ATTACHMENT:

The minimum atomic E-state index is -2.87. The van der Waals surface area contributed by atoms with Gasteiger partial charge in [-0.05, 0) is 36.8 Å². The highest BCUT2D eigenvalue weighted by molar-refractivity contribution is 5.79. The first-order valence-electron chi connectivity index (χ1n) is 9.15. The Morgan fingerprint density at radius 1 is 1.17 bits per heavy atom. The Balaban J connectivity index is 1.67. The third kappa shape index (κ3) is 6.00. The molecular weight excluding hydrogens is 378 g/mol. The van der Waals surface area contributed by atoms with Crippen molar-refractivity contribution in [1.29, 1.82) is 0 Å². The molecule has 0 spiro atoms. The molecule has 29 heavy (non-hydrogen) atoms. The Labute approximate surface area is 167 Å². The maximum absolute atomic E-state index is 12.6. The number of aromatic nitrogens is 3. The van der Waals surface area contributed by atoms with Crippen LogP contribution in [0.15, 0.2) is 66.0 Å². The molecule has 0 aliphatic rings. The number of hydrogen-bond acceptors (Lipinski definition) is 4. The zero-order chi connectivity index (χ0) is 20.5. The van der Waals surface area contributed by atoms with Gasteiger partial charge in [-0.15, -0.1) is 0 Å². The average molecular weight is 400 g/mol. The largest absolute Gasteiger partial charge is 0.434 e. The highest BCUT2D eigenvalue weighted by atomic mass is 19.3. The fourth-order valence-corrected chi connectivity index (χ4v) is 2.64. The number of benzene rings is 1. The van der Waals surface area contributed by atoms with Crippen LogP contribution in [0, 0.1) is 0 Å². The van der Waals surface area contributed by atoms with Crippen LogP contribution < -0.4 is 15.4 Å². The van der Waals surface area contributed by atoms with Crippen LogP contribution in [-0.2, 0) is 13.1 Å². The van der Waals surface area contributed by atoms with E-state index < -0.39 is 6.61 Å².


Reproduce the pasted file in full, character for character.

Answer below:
The minimum atomic E-state index is -2.87. The van der Waals surface area contributed by atoms with Gasteiger partial charge in [-0.05, 0) is 36.8 Å². The highest BCUT2D eigenvalue weighted by molar-refractivity contribution is 5.79. The first-order valence-electron chi connectivity index (χ1n) is 9.15. The Morgan fingerprint density at radius 1 is 1.17 bits per heavy atom. The Balaban J connectivity index is 1.67. The third kappa shape index (κ3) is 6.00. The molecular weight excluding hydrogens is 378 g/mol. The van der Waals surface area contributed by atoms with Crippen molar-refractivity contribution in [1.29, 1.82) is 0 Å². The molecule has 0 spiro atoms. The molecule has 29 heavy (non-hydrogen) atoms. The Labute approximate surface area is 167 Å². The maximum absolute atomic E-state index is 12.6. The number of aromatic nitrogens is 3. The van der Waals surface area contributed by atoms with Crippen LogP contribution in [0.15, 0.2) is 66.0 Å². The molecule has 0 aliphatic rings. The number of hydrogen-bond acceptors (Lipinski definition) is 4. The zero-order chi connectivity index (χ0) is 20.5. The van der Waals surface area contributed by atoms with Gasteiger partial charge in [-0.15, -0.1) is 0 Å². The average molecular weight is 400 g/mol. The largest absolute Gasteiger partial charge is 0.434 e. The highest BCUT2D eigenvalue weighted by atomic mass is 19.3. The fourth-order valence-corrected chi connectivity index (χ4v) is 2.64. The number of benzene rings is 1. The van der Waals surface area contributed by atoms with Crippen LogP contribution in [0, 0.1) is 0 Å². The van der Waals surface area contributed by atoms with Crippen LogP contribution < -0.4 is 15.4 Å². The van der Waals surface area contributed by atoms with Crippen LogP contribution in [-0.2, 0) is 13.1 Å². The van der Waals surface area contributed by atoms with E-state index < -0.39 is 6.61 Å².